In many EU countries, the economic outlook is bleak, recession fears are mounting, and government finances are being constrained. Ireland is next.
The republic is enjoying an €8 billion corporate tax shelve after a surge in pandemic-enhanced revenues from tech and pharmaceutical companies. Tax revenue from businesses lured by her 12.5% corporate tax rate in Ireland has surged since 2015, and last year he surged another 30% compared to 2020.
The Irish economy expanded by 6.3% in the second quarter, while the EU averaged just 0.6%. The influence of multinationals has been so great that Ireland’s figures have distorted her EU figures, even though Ireland, with a population of 5.1 million, makes up less than 3% of her regional economy.
Employment and foreign investment are also at record highs, and “the economy is even hotter than the weather,” said Danny McCoy, head of employers’ coalition Ibec, referring to recent record temperatures.
However, Ireland is not without its problems. Prices he rose 9.1% in the year to June. Regular families feel overpriced from the housing market in Dublin and other cities.
“We’re not on bad pay,” said Mark Murphy, 39, who is the regional manager for the charity with his wife in West Cork. €300,000 mark. “But now the same house he is €400,000. Can’t get the credit.”
Private consumption contracted by 1.3% in the first quarter compared to the previous three months. Adjusted domestic demand, a measure of the scale of economic activity that excludes spending by some multinationals and is considered a better indicator than GDP, fell 1% in the first quarter.
Officials warn that corporate taxes are volatile. Half of last year’s €15.3 billion in corporate tax revenue came from his 10 companies, including Apple, Google, Intel, Meta, Amazon and Pfizer.
For now, however, healthy tax revenues provide Ireland with a convenient cushion, and while we can expect a very modest budget surplus if spending levels are maintained, Ireland has the potential to benefit some EU neighbors, including Spain. Subsequently, the 2023 budget is considering additional taxes on energy companies. September 27th.
Dermot O’Leary, chief economist at brokerage firm Goodbody, said Ireland need not follow the ‘Robinhood route’. The corporate tax windfall could be used to cover the nearly €7 billion in spending already announced in the budget.
Even after stripping the multinational sector, Ireland’s domestic economy did not contract much in 2020 and recovered faster than the EU average in 2021, according to rating agency DBRS Morningstar.
Deputy Prime Minister Leo Varadkar said at last month’s event to release record foreign investment data: Avoid life crisis and avoid recession again. ”
But if the global economy falters, Ireland’s multinational sector could become an Achilles’ heel. The threat of recession in the EU and US is growing. Any recession will hurt the profits of companies investing in Ireland and reduce their tax burden.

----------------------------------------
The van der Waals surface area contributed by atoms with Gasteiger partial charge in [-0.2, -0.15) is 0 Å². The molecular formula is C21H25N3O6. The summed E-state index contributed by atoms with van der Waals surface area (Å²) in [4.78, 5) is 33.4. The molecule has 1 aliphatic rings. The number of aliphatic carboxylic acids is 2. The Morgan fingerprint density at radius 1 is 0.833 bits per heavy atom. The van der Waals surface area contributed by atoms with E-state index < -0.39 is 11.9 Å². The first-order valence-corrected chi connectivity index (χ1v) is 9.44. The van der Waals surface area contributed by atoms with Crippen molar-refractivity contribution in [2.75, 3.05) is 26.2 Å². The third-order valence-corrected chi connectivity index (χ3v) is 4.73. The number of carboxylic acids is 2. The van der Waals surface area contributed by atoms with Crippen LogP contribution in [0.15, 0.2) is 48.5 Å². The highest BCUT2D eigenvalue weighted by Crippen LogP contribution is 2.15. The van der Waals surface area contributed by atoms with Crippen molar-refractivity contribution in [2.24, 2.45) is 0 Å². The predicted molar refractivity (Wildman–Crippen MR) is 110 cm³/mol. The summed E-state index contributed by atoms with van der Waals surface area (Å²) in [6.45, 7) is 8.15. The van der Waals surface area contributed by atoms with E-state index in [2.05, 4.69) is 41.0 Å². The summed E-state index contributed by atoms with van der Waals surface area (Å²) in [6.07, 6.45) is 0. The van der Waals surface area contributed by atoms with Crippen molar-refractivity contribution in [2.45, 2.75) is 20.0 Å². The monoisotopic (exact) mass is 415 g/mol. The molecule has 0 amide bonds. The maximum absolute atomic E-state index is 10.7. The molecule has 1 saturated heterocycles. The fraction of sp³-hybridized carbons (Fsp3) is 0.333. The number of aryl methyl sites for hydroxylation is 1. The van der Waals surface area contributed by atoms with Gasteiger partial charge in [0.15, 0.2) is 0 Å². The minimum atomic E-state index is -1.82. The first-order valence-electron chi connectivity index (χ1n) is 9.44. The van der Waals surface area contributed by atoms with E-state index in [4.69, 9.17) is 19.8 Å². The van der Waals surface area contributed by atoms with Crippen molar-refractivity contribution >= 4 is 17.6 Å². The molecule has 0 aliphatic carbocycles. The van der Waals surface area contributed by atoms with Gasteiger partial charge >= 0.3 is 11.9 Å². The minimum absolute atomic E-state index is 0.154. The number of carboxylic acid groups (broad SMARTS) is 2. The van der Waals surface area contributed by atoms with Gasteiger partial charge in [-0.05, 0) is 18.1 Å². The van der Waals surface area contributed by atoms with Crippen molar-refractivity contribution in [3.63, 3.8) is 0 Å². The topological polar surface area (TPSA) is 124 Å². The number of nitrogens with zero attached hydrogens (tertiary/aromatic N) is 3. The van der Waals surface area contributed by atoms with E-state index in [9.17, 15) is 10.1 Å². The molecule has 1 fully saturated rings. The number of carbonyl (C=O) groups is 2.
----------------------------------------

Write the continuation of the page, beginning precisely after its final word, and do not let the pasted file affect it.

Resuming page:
The central bank said corporate tax revenues exceeded expectations over the past seven years, 8 billion euros above last year’s forecast and bringing in nearly 9 billion euros in the first half of this year alone.
The government is reluctant to say if or how the unexpected tax revenue will be used within the budget, but the central bank and Ireland’s Fiscal Advisory Board have warned against potential instability. It warns against dependence on certain tax revenues.
Seamus Coffey, a lecturer at University College Cork and a corporate tax expert, said there was “nothing to suggest that corporate tax revenues would fall sharply.” “But five or six years ago there was nothing to suggest they would rise.”
John Fitzgerald, an economics professor at Trinity College, said the worst-case scenario of a significant decline in corporate tax revenues would be a loss of 3% to 4% of national income, which would hit the public economy hard. says.
Ibec said the Irish economy is facing a “tipping point” and that “for Ireland, a small open economy, changes in the flow of capital through the global economy could have a very large impact on our growth model. there is,” he warned.
The central bank has also warned that housing construction has stalled to address Ireland’s chronic housing shortage. Varadkar has called Ireland a “homeownership democracy,” but the Economic and Social Research Institute, a think tank, recently predicted that one in three people aged 35 to 44 today will not own a home by the time they retire. is doing.
Ireland has been lucky enough to continue. The government estimates that its decision to join the OECD Global Corporate Tax Agreement, which sets a minimum tax rate of 15%, could cut revenue by €2 billion, but implementation has been delayed.
Foreign direct investment continues to surge, with 9% more investments in the first half than the same period in 2021, including an 18% surge in new names in Ireland. Conal Mac Coyle, chief economist at brokerage Davie, believes there is “no real reason” that the taxes paid by foreign companies investing in Ireland will “collapse anytime soon”.
For now, Ireland faces the problem of managing affluence. “We are the equivalent of a household that has just won the lottery,” he says. “Are our families mature enough to say, ‘In fact, this fortune can be put to work for future generations’? mosquito?”